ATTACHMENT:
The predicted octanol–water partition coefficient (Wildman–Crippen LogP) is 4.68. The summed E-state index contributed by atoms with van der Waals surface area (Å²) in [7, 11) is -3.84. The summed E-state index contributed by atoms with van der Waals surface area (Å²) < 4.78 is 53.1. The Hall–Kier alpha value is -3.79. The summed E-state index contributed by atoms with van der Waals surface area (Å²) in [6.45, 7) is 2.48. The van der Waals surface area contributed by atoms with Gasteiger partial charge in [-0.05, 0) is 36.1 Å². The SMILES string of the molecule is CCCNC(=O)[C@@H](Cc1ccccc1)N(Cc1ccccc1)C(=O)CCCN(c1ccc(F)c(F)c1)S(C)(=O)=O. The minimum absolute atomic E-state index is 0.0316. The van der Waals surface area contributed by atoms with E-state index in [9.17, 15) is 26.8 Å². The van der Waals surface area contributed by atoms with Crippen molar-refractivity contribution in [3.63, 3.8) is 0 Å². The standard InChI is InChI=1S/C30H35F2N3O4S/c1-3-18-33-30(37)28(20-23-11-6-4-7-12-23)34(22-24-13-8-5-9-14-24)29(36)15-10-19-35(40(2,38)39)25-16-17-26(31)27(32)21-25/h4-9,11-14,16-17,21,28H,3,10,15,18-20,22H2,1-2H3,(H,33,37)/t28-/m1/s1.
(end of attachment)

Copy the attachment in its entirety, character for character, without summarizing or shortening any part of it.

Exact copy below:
The predicted octanol–water partition coefficient (Wildman–Crippen LogP) is 4.68. The summed E-state index contributed by atoms with van der Waals surface area (Å²) in [7, 11) is -3.84. The summed E-state index contributed by atoms with van der Waals surface area (Å²) < 4.78 is 53.1. The Hall–Kier alpha value is -3.79. The summed E-state index contributed by atoms with van der Waals surface area (Å²) in [6.45, 7) is 2.48. The van der Waals surface area contributed by atoms with Gasteiger partial charge in [-0.05, 0) is 36.1 Å². The SMILES string of the molecule is CCCNC(=O)[C@@H](Cc1ccccc1)N(Cc1ccccc1)C(=O)CCCN(c1ccc(F)c(F)c1)S(C)(=O)=O. The minimum absolute atomic E-state index is 0.0316. The van der Waals surface area contributed by atoms with E-state index in [9.17, 15) is 26.8 Å². The van der Waals surface area contributed by atoms with Crippen molar-refractivity contribution in [3.63, 3.8) is 0 Å². The standard InChI is InChI=1S/C30H35F2N3O4S/c1-3-18-33-30(37)28(20-23-11-6-4-7-12-23)34(22-24-13-8-5-9-14-24)29(36)15-10-19-35(40(2,38)39)25-16-17-26(31)27(32)21-25/h4-9,11-14,16-17,21,28H,3,10,15,18-20,22H2,1-2H3,(H,33,37)/t28-/m1/s1.